In Senegal, Sanitation Means Dignity

Jennifer Mack, USAID’s Global Water Coordinator (center) visits the home of a Sagal customer with sales agents and ACCES project team members. Photo credit: Oliver Subasinghe/USAID

Like many of us, Fatou Badji balances a hectic schedule. She is the chairlady of a women's group that sells onions and other essentials. She is also on the frontlines of addressing the global sanitation crisis. 

Today, six in 10 people lack proper sanitation, costing economies $260 billion annually. Poor sanitation leads to the deaths of more than a quarter-million children annually, and affects the safety of women and girls.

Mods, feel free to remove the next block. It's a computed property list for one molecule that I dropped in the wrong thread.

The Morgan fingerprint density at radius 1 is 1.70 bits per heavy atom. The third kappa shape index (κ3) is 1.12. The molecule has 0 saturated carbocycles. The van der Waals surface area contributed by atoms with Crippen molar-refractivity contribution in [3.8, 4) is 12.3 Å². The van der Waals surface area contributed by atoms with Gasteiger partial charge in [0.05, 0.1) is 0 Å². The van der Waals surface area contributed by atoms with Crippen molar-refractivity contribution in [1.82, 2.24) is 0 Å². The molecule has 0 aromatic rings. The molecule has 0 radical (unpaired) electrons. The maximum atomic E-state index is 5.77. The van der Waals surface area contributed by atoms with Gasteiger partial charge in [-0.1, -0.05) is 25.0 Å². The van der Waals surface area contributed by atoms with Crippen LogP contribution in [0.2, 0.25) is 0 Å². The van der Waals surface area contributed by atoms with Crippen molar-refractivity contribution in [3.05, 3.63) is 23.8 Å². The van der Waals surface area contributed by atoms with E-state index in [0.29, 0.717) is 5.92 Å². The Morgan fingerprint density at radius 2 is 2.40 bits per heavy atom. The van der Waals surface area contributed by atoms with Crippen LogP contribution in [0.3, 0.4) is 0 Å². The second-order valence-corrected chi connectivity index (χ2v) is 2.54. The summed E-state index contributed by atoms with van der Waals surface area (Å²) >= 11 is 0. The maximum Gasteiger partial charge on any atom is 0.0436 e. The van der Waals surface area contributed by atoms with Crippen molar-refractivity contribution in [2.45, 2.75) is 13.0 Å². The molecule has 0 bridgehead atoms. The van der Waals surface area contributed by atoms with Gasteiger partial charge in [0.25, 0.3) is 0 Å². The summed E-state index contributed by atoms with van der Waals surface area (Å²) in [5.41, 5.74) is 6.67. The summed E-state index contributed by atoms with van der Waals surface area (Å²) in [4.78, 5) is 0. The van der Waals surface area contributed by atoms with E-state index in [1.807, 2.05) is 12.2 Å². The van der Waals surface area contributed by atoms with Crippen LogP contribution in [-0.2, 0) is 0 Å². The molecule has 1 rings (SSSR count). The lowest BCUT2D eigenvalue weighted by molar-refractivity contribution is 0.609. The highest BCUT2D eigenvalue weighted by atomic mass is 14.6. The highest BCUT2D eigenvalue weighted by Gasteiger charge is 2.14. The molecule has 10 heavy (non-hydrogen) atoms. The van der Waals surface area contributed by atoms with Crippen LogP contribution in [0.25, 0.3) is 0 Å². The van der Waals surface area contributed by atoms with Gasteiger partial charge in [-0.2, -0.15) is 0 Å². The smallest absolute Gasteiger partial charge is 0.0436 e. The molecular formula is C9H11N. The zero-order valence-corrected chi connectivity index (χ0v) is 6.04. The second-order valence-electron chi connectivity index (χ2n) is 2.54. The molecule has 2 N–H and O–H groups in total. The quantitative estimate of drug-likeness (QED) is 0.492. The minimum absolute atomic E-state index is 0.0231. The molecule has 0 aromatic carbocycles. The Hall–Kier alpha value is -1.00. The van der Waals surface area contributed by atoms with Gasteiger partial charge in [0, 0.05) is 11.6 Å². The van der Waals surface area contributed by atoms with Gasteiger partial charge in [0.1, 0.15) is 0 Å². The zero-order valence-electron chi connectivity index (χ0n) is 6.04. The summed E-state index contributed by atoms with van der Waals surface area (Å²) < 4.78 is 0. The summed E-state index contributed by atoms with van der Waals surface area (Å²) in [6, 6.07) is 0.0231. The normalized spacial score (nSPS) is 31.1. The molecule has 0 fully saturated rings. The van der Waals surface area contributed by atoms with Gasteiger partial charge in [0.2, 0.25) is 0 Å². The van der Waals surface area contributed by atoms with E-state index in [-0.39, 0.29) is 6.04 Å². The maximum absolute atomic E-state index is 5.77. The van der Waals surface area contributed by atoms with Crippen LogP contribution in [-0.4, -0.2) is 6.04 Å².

On my recent trip to Senegal, I had the privilege to meet Fatou and her group members who are working to increase access to sanitation services in the region of Ziguinchor. Despite significant progress made on drinking water access, Senegal still faces sanitation challenges. To address the lack of affordable and appropriate sanitation options, USAID/Senegal is promoting market-based approaches to create viable and local sanitation businesses that harness global innovations and engage the private sector. This promising approach has the potential to reach the billions of people who are not connected to centralized sewer systems worldwide.   

Read the full story on Medium.